Try delicious Buddha Finger (nothing to do with chicken or Chinese food)

Two words: teenage stepkids. Strike terror into your heart? Exactly. So when I see an opportunity for quality time with my 16-year-old stepdaughter, I grab it. I never would have expected such an opportunity to come in the form of a video game, but Buddha Finger and she were made for each other (when I arrived on the scene she was 10, and already a hardcore Japanophile and accomplished manga artist). I knew she would go nuts for this game, for the way it looks, if for no other reason. She’s not a gamer. Dabbles in Bejeweled, and that’s about it. I’m the Scrabble type. My diabolical plan: ask her to test the game with me.

Forty minutes of giggles and squeals (both of us) and numerous “Oh, she’s cool“s later (both of us), I called the game a success. I even had fun watching her play it, and there’s usually nothing more boring than watching somebody else play a video game. We played it on my iPad (I took over when she got tired) and, when we were done, she asked if there was a version for iPod touch. (There is.) Win!

The game has a simple story line with a plot that advances with every level completed. Twin brothers separated as children, benevolent martial arts master, gangsters, martial artist bad guys (male AND female). The player (representing one of the twins) must fight off the bad guys, and this is done by tapping and spinning numbers, or swiping between them, as they appear on the screen. You have to be fast and coordinated. It’s more challenging than it sounds!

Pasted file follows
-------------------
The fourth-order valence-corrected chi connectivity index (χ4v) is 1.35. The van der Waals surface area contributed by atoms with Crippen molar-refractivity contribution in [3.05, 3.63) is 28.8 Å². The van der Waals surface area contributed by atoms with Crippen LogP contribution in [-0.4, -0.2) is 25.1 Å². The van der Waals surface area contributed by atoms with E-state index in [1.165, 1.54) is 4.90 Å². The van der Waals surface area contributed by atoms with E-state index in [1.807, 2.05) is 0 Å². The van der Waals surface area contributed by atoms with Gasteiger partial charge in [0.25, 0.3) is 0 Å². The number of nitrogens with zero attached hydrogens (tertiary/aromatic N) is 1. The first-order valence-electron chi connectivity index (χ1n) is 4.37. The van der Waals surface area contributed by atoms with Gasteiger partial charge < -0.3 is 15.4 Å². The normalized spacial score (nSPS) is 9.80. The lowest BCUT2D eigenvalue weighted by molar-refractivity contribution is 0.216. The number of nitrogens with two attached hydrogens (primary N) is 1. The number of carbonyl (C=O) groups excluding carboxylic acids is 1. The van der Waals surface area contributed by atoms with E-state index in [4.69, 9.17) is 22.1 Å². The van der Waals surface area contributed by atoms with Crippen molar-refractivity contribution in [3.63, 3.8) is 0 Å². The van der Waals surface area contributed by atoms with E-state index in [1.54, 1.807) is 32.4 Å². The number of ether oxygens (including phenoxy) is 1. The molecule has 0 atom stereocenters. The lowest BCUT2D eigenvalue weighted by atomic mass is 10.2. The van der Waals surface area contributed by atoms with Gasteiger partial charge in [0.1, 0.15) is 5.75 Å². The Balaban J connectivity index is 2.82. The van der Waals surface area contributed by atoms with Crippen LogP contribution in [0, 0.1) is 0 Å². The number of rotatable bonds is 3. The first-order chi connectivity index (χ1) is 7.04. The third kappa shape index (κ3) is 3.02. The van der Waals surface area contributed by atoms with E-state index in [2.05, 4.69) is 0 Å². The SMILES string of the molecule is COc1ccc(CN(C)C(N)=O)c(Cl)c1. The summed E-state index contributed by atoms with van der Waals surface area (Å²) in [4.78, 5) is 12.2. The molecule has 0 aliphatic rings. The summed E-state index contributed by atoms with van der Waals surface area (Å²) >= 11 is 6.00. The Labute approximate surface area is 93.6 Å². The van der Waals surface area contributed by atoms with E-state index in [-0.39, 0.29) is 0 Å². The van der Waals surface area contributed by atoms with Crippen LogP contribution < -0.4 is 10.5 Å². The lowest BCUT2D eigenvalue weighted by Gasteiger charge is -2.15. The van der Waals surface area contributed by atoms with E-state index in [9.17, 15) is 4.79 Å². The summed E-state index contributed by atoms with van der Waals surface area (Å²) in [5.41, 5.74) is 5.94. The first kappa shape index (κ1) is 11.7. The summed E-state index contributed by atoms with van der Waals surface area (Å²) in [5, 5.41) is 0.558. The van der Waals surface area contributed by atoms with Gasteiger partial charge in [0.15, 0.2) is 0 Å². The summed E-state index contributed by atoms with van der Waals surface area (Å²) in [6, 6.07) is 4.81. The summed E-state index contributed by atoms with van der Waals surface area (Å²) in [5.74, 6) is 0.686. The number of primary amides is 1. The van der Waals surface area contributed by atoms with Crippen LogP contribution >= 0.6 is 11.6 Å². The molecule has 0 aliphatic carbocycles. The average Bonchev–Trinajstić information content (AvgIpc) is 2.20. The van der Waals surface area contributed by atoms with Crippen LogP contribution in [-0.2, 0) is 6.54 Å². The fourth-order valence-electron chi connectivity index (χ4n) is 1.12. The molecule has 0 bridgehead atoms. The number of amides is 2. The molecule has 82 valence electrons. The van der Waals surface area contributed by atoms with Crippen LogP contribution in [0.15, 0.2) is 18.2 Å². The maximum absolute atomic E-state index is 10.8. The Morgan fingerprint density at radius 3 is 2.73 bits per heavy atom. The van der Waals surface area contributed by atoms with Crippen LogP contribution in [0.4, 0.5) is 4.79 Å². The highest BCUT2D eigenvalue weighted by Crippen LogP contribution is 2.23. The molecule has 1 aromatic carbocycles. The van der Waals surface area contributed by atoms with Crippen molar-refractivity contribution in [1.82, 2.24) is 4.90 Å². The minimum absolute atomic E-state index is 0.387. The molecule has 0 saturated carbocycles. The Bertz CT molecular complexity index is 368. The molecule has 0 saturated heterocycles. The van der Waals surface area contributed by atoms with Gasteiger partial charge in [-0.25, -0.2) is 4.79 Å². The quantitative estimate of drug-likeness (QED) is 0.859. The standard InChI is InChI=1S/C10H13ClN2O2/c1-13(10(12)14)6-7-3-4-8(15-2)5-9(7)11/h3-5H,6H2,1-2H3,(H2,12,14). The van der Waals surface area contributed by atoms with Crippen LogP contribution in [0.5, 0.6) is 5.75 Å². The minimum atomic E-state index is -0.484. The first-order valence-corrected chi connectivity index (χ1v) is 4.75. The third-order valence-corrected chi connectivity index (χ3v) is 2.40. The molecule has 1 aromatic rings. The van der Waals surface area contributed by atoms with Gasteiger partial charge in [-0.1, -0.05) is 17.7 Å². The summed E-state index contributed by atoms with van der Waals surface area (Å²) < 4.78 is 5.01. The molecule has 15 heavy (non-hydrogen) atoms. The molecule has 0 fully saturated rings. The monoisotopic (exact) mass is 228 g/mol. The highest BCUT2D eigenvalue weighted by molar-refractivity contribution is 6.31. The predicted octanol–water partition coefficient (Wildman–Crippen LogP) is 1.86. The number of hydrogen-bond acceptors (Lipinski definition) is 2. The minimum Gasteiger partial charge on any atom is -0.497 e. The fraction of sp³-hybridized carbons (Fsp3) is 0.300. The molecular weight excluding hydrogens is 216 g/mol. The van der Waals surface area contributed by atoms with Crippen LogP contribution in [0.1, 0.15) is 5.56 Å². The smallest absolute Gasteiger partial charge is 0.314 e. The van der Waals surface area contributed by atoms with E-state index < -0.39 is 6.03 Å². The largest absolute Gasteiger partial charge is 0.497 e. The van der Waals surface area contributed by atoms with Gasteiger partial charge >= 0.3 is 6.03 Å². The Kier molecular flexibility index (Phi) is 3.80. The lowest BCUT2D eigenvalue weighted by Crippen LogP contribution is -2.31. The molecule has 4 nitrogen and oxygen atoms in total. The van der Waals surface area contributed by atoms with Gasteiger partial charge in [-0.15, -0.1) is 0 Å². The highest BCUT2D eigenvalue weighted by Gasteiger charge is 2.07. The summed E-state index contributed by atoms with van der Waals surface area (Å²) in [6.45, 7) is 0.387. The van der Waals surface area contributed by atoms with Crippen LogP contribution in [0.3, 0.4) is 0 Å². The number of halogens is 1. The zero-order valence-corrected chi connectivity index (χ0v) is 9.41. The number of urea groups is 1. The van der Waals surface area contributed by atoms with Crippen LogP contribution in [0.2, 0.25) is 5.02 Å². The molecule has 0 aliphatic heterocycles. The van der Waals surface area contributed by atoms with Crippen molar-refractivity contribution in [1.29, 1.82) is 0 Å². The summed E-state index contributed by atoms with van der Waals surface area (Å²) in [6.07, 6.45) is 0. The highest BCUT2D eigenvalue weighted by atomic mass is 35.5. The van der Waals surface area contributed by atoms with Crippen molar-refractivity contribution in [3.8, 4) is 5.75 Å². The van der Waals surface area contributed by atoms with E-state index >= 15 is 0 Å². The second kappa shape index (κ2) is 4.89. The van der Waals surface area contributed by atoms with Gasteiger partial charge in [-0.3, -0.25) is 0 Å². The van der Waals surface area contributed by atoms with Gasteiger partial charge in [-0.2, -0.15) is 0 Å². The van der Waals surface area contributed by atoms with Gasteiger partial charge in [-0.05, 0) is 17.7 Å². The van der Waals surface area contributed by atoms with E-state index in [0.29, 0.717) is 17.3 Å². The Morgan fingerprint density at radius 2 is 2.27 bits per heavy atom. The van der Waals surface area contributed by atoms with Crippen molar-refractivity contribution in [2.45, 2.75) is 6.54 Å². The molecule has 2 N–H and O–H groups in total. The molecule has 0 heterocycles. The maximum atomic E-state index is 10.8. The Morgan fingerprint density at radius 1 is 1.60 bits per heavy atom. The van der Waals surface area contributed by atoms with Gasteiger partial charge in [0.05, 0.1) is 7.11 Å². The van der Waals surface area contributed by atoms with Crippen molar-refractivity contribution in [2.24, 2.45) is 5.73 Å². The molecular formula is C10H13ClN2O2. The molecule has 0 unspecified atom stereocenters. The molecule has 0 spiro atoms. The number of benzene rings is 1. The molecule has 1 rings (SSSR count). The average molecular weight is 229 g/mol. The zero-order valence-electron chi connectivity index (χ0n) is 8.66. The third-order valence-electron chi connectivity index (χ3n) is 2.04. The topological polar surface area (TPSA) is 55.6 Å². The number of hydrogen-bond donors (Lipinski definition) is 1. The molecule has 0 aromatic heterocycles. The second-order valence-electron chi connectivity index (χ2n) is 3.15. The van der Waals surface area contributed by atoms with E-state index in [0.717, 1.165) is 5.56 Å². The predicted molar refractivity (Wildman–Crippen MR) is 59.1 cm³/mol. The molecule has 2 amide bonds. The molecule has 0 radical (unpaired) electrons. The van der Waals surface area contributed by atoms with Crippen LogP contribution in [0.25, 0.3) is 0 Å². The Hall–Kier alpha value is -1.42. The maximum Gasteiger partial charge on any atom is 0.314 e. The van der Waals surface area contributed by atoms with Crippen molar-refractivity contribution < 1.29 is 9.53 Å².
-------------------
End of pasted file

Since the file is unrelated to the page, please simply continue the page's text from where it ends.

Impressively, the developers of this game (two women) managed to translate the striking, spinning and chopping you might do if you were Bruce Lee into the non-violent fingertip gestures you perform to knock down the bad guys. (Note that I said “knock down,” not “kill.”)

I found the music annoying (but I’m one of those people who wants to yank game players out of other people’s kids’ hands and toss them under the wheels of a car if the sound is on). But the sound effects are absolutely adorable. The developers provide two controls so you can turn off either track or adjust the volume of both tracks (Options menu). Thank you.

Round of applause, please! It’s really hard to get me to like anything about any video game.

screenshot Buddha Finger app reviewscreenshot Buddha Finger app reviewscreenshot Buddha Finger app review
Devices: iOS
Cost: $0.99
Buddha Finger on the App Store

About Pam

Pamela Poole put on her red cowboy boots and moved from San Diego to Paris in 2006. She's a translator and tech blogger who believes the Internet is the fountain of youth.

17. December 2012 by Pam
Categories: Family, Fun, Games | Tags: , , , , , , , , | Leave a comment

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